February 19, 2015


Nielsen: Songs for Choir. Ars Nova Copenhagen conducted by Michael Bojesen. Dacapo. $16.99 (SACD).

A Billie Holiday Songbook. Lara Downes, piano. Steinway & Sons. $17.99.

Lee Actor: Piano Concerto; Symphony No. 3; Divertimento for Small Orchestra. Daniel Glover, piano; Slovak National Symphony Orchestra conducted by Kirk Trevor. Navona. $14.99.

Pamela J. Marshall: Through the Mist; Communing with Birds; Zoa; Dance of the Hoodoos; Examinate Variations; Waves and Fountains. Ravello. $14.99.

     There is a great deal of very interesting music about, and much of it deserves to be better known; but realistically, certain releases are likely to reach out only to people with highly specialized tastes and interests. In fact, the providing of high-quality musical performances to a relatively small niche audience is testimony to the ability of companies to produce and market new releases that are either sufficiently subsidized or sufficiently low-cost to turn a profit (or at least break even) despite not likely being appealing to a mass audience. For example, Dacapo, which specializes in music by Danish composers, consistently offers high-quality SACD recordings of material that few people outside Denmark have likely ever heard – and that is true even when a composer is as well-known internationally as Carl Nielsen. Although Nielsen’s large-scale instrumental music, in particular his six symphonies, is often recorded and fairly often heard in concert, his vocal works – including his delightful opera Maskarade – are much less familiar outside Scandinavia. So the new recording of 20 of his songs, written between 1895 and 1926, is a welcome addition to the Nielsen discography – but is not likely to have widespread appeal. Although the choir members of Ars Nova Copenhagen sing the songs very well under Michael Bojesen’s direction, these short Danish-language pieces have less musical originality and less inherent interest for non-Danes than other music by Nielsen. Certainly, much of this is by design: the composer used and arranged many Danish folk tunes, and saw these songs as his attempt to preserve and revive the Danish song tradition. In that, they were successful: community singers in Denmark today continue to perform many of these works, which in general have pleasant melodies and are simply harmonized and written well within amateur or semi-professional vocal ranges. To those not fully immersed in Danish traditions, the music is rather bland, and the words – typical in folk songs from many nations – are of no major consequence. Therefore, although the disc is quite well performed and the sound is very good, this remains a specialty item for those focused on Danish music or on Nielsen’s works in particular.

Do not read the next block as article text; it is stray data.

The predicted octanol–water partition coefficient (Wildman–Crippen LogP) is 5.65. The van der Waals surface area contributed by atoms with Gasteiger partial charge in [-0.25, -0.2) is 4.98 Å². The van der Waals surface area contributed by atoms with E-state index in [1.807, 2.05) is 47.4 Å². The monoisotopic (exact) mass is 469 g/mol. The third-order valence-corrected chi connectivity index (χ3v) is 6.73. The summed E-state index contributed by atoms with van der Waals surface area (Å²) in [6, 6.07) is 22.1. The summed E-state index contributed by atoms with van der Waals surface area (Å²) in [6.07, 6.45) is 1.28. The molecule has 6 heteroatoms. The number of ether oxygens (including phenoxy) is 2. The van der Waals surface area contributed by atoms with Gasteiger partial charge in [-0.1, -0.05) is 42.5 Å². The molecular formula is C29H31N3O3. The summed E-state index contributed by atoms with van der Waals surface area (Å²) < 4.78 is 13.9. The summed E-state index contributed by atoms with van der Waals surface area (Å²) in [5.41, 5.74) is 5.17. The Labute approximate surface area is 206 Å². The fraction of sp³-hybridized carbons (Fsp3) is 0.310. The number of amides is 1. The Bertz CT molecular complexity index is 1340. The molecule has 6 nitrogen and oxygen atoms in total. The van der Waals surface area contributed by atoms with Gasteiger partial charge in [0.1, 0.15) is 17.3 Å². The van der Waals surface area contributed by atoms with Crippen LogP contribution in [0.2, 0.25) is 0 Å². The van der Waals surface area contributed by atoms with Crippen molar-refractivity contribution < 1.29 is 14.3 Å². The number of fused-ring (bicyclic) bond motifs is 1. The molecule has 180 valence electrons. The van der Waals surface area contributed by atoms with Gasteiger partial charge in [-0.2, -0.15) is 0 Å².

Somewhat similarly, a new Steinway & Sons release featuring pianist Lara Downes is targeted only at people immersed in the legend and music of Billie Holiday. Downes brings a classical performer’s technique to 20 arrangements of Holiday songs by Jed Distler, one by Teddy Wilson and one by Marian McPartland. The arrangements are all quite well done, and the music will be highly enjoyable for Holiday fans interested in hearing it without vocals: standards such as God Bless the Child and Strange Fruit are here, along with less-known songs whose melodies frequently sound somehow familiar. Distler’s arrangements sound now like ragtime, now like film music, now like gospel, even sometimes like classical piano works; and he tries to bring inflections to the piano music akin to those that Holiday used when she sang. Whether or not he succeeds will not be apparent to anyone except diehard Holiday fans. What many listeners will notice, though, is that the songs collectively, in the order in which they appear, seem almost to trace Holiday’s life, although they are not arranged chronologically. Clearly the arrangers and Downes wanted a disc that would communicate about Holiday in ways that go beyond simply offering piano versions of some songs she made famous. Again, whether they succeed at this will depend on how well listeners know Holiday’s biography and how strongly interested they are in the singer as well as the music. Yes, Downes plays well, and yes, the arrangements of songs Holiday made famous are well done; but just as the Nielsen choral works have a certain sameness about them and seem in large part like pieces for a niche audience, so do the Holiday pieces heard here seem to reach out in only a very limited way.